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Chronic hydrocephalus as a sequela of subarachnoid hemorrhage is a complication that neurosurgeons battle with every day. This chapter presents a case study of a 49-year-old female presented to the hospital with fever and altered mental status. Computed tomography (CT) scan of the head revealed acute hydrocephalus, with ventriculomegaly and hypodensity in the surrounding whitematter representing transependymal translocation of cerebrospinal fluid (CSF). The diagnosis of acute hydrocephalus is made based on CT scan evidence of subarachnoid hemorrhage (SAH) or intraventricular blood, with or without the presence of enlarged ventricles, as well as a declining mental status. As the popularity of endovascular treatment of ruptured cerebral aneurysms has grown, there has been speculation that this treatment modality results in a higher incidence of shunt-dependent hydrocephalus. Although necessary for the treatment of chronic hydrocephalus, ventriculoperitoneal shunt (VPS) are fraught with complications.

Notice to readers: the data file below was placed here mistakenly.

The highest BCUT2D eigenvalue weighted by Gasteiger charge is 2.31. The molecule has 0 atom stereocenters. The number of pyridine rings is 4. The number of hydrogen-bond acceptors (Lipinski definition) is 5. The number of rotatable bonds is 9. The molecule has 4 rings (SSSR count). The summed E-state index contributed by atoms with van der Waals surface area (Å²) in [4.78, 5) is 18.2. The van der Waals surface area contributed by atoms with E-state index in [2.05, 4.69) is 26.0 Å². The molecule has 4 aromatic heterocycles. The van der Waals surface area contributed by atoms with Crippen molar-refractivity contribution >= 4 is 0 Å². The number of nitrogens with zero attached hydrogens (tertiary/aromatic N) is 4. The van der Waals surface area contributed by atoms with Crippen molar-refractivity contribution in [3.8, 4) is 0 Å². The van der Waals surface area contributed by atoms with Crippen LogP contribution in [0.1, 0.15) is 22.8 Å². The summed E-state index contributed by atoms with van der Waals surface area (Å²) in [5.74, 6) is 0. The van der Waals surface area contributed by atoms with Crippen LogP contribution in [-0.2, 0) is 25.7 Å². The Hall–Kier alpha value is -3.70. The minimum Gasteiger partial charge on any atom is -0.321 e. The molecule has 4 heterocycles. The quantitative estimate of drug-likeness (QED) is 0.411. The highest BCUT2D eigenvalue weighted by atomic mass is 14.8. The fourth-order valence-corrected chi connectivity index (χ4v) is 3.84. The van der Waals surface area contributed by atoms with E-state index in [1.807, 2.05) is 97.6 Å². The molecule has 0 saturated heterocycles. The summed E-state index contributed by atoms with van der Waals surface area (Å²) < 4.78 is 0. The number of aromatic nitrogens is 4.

Hypotension is one of the most common findings in the intensive care unit (ICU) patient and requires prompt attention in order to avoid poor clinical outcomes. This chapter presents a case study of a 42-year-old morbidly obese female who was transferred to the ICU after being diagnosed with a subarachnoid hemorrhage due to a ruptured aneurysm of the right middle cerebral artery. The patient's hypotensive condition was corrected by fluid boluses to increase her filling pressure, guided by pulmonary capillary occlusion pressure (PCOP) and by starting the patient on norepinephrine infusion to increase her cardiac output and maintain her perfusion pressure as well. Cardiac output itself is determined by several interrelated factors: mainly preload, pump function, and afterload. Basic principles of physiology help with the differential diagnosis of hypotension. Prompt management of hypotension often requires invasive monitoring, fluid resuscitation, and the use of vasopressor or inotropic therapy.